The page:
YÖS exam: students’ biggest obstacle to higher education in northern Aleppo

An announcement date for the YÖS exam of the Turkish Gaziantep University (Enab Baladi)

An announcement date for the YÖS exam of the Turkish Gaziantep University (Enab Baladi)


Syrian students in northern rural Aleppo, wishing to enroll at Gaziantep University, complain that they must take the YÖS exam, an entrance examination for international students in Turkey. This exam is required as an entrance condition by the only recognized university in northern Syria.

Gaziantep University

On 4 October 2019, Gaziantep University, located in the south-eastern Turkish province of the same name, announced the establishment of three faculties in northern Aleppo countryside by decree of the Turkish President, Recep Tayyip Erdogan.

The presidential decree was published in the Turkish Official Gazette, Resmi Gazete, and provided for the founding of three faculties in three Syrian towns: The Faculty of Administrative Sciences and Economics in al-Bab, the Faculty of Education in Afrin, and the Islamic Studies Faculty in Azaz.

The university also established Jarablus Vocational Training School in northern rural Aleppo in June 2019.

Due to the high demand of Syrian students, the Turkish university has provided some departments teaching in Arabic since 2015, including Economics, Sharia, Business Administration, Civil Engineering, and Classroom Teaching.

Through its program “What is your problem”—the program is broadcast on Enab Baladi‘s social media platforms every Friday and Monday—Enab Baladi surveyed a proportion of students in northern Aleppo countryside, about the difficulties they face to pass the YÖS exam.

According to the survey, Syrian students who finished high school, prepare for the YÖS exam as a prerequisite for admission to the Turkish University of Gaziantep in the northern countryside of Aleppo for a period between one and two years, delaying their entrance to the university.

Moreover, Turkey and several other countries acknowledge the diplomas certified by Gaziantep University. Its graduates are viewed just like the graduates of Turkish public universities; however, the same situation does not apply to most universities spreading in northern Syria, which do not require the YÖS exam.

Furthermore, the tuition fees of the Turkish University of Gaziantep are lower in comparison to the Syrian private universities’ in the Syrian opposition-controlled areas, which is a good advantage for the students. However, students have to make more efforts to meet all the requirements of admission at Gaziantep University.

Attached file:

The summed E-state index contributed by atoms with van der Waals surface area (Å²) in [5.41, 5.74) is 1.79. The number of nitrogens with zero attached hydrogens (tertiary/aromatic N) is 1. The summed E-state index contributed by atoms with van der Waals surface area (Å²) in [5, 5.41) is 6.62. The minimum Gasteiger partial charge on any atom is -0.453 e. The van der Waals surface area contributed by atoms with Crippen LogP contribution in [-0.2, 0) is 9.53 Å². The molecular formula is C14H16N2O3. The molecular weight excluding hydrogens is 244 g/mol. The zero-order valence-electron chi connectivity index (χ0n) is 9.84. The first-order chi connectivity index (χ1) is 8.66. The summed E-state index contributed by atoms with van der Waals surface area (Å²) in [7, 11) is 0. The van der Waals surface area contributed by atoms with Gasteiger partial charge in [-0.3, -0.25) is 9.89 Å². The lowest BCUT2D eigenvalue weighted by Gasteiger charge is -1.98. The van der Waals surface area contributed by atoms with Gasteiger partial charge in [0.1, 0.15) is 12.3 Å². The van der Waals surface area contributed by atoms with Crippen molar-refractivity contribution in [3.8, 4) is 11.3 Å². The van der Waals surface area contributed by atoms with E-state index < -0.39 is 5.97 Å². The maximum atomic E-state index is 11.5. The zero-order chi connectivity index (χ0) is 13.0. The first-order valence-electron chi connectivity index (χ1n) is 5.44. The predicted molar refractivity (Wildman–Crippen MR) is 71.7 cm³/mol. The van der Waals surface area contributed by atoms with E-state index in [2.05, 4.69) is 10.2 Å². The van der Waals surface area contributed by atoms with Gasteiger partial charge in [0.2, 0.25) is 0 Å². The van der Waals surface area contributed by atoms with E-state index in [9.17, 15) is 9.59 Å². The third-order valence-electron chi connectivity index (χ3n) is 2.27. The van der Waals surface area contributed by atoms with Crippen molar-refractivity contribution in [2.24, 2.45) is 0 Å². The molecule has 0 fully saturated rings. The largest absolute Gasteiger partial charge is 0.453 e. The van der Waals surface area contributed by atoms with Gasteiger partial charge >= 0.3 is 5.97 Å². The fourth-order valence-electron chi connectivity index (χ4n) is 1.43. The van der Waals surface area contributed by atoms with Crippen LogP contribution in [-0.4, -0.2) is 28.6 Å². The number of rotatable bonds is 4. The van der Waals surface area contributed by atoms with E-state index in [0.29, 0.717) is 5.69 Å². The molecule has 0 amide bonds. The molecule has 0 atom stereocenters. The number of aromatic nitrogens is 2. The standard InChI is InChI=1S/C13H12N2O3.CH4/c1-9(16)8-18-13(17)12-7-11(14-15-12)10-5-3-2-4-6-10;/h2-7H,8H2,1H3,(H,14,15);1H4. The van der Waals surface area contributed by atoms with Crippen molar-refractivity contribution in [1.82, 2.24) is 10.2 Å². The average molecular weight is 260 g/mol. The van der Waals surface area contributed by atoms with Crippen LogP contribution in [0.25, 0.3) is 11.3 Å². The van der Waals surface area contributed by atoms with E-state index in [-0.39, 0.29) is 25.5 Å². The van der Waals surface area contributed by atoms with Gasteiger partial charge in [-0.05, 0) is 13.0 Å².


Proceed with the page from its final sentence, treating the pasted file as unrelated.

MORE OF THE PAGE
Difficult curriculum

The YÖS exam is considered equivalent to the general high school certificate of international students, and like the university entrance exam, which Turkish students take at the high schools.

YÖS exam consists of 80 mathematical questions in geometry, algebra, and the so-called IQ test (general ability and intelligence questions) that must be solved within 135 minutes, and the questions come in both languages, Turkish and English.

According to the survey of Enab Baladi‘s program, students who finished high school, the literary branch, complain about their inability to solve the YÖS exam questions.

The students of the literary branch find difficulties passing the YÖS exam, for it is based mainly on mathematics, which makes the YÖS course lasts for two years. Moreover, students must pay the registration fees to undertake the YÖS exam.

Moreover, centers specialized in YÖS preparation courses in northern Syria are not allocating adequate time to the classes, according to the persons surveyed by Enab Baladi.

They said the YÖS centers lack teaching competencies capable of delivering the YÖS course to students preparing for university admission.

YÖS certificate is well worth the efforts

Rasem al-Ibish, a teacher at Gaziantep University, did not deny the difficulty of the YÖS curriculum, especially for the literary branch students. However, he stressed that the YÖS certificate has way more benefits than mere university registration.

Al-Ibish told Enab Baladi that the YÖS certificate is internationally recognized. In Turkey, it is a requirement by Turkish universities administrations for all international students wishing to pursue higher education.

Al-Ibish pointed out that 1,200 students received YÖS certificates in the last year, and that about 800 of them were admitted to the Gaziantep University north of Aleppo province.

Meanwhile, the increasing number of Turkish universities established in northern rural Aleppo magnified the importance of the YÖS exam in the region. Among these universities is the Harran University in the al-Bab city, in addition to the Turkish government promises to open a university in Afrin city.


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